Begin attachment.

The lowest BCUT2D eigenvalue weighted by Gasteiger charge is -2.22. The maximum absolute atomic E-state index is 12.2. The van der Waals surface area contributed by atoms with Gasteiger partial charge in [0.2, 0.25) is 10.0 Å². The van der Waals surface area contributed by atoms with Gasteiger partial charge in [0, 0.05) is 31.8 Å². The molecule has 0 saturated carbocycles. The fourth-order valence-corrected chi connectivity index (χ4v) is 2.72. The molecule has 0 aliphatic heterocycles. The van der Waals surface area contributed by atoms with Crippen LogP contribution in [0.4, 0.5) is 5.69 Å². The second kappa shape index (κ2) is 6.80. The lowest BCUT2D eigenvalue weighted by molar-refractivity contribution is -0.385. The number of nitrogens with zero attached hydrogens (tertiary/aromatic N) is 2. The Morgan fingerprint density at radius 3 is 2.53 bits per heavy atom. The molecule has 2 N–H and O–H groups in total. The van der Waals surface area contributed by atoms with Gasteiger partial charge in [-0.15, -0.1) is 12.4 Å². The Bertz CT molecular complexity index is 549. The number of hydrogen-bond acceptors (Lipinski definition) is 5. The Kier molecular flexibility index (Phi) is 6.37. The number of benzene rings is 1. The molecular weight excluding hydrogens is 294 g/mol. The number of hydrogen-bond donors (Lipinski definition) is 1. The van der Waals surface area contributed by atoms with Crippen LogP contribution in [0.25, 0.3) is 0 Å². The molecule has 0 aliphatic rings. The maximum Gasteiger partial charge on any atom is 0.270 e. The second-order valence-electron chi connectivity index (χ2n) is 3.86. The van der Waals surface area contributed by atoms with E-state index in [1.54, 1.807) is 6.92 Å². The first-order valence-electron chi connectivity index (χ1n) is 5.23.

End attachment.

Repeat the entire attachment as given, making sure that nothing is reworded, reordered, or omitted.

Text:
The lowest BCUT2D eigenvalue weighted by Gasteiger charge is -2.22. The maximum absolute atomic E-state index is 12.2. The van der Waals surface area contributed by atoms with Gasteiger partial charge in [0.2, 0.25) is 10.0 Å². The van der Waals surface area contributed by atoms with Gasteiger partial charge in [0, 0.05) is 31.8 Å². The molecule has 0 saturated carbocycles. The fourth-order valence-corrected chi connectivity index (χ4v) is 2.72. The molecule has 0 aliphatic heterocycles. The van der Waals surface area contributed by atoms with Crippen LogP contribution in [0.4, 0.5) is 5.69 Å². The second kappa shape index (κ2) is 6.80. The lowest BCUT2D eigenvalue weighted by molar-refractivity contribution is -0.385. The number of nitrogens with zero attached hydrogens (tertiary/aromatic N) is 2. The Morgan fingerprint density at radius 3 is 2.53 bits per heavy atom. The molecule has 2 N–H and O–H groups in total. The van der Waals surface area contributed by atoms with Gasteiger partial charge in [-0.15, -0.1) is 12.4 Å². The Bertz CT molecular complexity index is 549. The number of hydrogen-bond acceptors (Lipinski definition) is 5. The Kier molecular flexibility index (Phi) is 6.37. The number of benzene rings is 1. The molecular weight excluding hydrogens is 294 g/mol. The number of hydrogen-bond donors (Lipinski definition) is 1. The van der Waals surface area contributed by atoms with Crippen LogP contribution in [0.25, 0.3) is 0 Å². The molecule has 0 aliphatic rings. The maximum Gasteiger partial charge on any atom is 0.270 e. The second-order valence-electron chi connectivity index (χ2n) is 3.86. The van der Waals surface area contributed by atoms with E-state index in [1.54, 1.807) is 6.92 Å². The first-order valence-electron chi connectivity index (χ1n) is 5.23.